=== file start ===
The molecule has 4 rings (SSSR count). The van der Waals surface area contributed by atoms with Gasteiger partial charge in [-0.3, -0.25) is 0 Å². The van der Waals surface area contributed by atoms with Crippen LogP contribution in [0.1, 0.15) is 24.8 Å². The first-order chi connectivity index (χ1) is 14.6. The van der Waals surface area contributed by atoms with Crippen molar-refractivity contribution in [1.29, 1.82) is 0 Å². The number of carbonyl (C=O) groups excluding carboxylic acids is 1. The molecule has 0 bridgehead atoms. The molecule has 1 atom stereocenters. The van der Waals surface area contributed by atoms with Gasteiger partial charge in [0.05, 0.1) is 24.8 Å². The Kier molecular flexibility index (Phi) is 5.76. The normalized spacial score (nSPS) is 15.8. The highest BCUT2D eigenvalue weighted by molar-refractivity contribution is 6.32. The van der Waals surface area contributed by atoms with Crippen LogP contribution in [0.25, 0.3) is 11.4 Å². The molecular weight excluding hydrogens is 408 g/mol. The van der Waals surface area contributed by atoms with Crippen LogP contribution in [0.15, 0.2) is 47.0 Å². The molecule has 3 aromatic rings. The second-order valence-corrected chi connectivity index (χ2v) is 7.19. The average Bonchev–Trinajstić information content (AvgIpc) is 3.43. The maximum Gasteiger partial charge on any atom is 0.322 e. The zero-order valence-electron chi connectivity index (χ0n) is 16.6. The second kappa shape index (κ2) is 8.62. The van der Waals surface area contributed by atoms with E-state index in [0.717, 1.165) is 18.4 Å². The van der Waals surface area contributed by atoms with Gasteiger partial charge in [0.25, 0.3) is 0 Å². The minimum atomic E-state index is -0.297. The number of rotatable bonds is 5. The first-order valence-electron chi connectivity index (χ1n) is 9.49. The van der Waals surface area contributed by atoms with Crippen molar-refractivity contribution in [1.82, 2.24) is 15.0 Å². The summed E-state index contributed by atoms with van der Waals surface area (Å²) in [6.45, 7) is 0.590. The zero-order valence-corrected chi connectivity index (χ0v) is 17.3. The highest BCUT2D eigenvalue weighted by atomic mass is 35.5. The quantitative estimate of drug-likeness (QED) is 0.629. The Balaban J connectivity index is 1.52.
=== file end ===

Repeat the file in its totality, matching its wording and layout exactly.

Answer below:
The molecule has 4 rings (SSSR count). The van der Waals surface area contributed by atoms with Gasteiger partial charge in [-0.3, -0.25) is 0 Å². The van der Waals surface area contributed by atoms with Crippen LogP contribution in [0.1, 0.15) is 24.8 Å². The first-order chi connectivity index (χ1) is 14.6. The van der Waals surface area contributed by atoms with Crippen molar-refractivity contribution in [1.29, 1.82) is 0 Å². The number of carbonyl (C=O) groups excluding carboxylic acids is 1. The molecule has 0 bridgehead atoms. The molecule has 1 atom stereocenters. The van der Waals surface area contributed by atoms with Gasteiger partial charge in [0.05, 0.1) is 24.8 Å². The Kier molecular flexibility index (Phi) is 5.76. The normalized spacial score (nSPS) is 15.8. The highest BCUT2D eigenvalue weighted by molar-refractivity contribution is 6.32. The van der Waals surface area contributed by atoms with Crippen LogP contribution in [0.25, 0.3) is 11.4 Å². The molecular weight excluding hydrogens is 408 g/mol. The van der Waals surface area contributed by atoms with Crippen LogP contribution in [0.15, 0.2) is 47.0 Å². The molecule has 3 aromatic rings. The second-order valence-corrected chi connectivity index (χ2v) is 7.19. The average Bonchev–Trinajstić information content (AvgIpc) is 3.43. The maximum Gasteiger partial charge on any atom is 0.322 e. The zero-order valence-electron chi connectivity index (χ0n) is 16.6. The second kappa shape index (κ2) is 8.62. The van der Waals surface area contributed by atoms with E-state index in [0.717, 1.165) is 18.4 Å². The van der Waals surface area contributed by atoms with Gasteiger partial charge in [0.25, 0.3) is 0 Å². The minimum atomic E-state index is -0.297. The number of rotatable bonds is 5. The first-order valence-electron chi connectivity index (χ1n) is 9.49. The van der Waals surface area contributed by atoms with Crippen molar-refractivity contribution in [1.82, 2.24) is 15.0 Å². The summed E-state index contributed by atoms with van der Waals surface area (Å²) in [6.45, 7) is 0.590. The zero-order valence-corrected chi connectivity index (χ0v) is 17.3. The highest BCUT2D eigenvalue weighted by atomic mass is 35.5. The quantitative estimate of drug-likeness (QED) is 0.629. The Balaban J connectivity index is 1.52.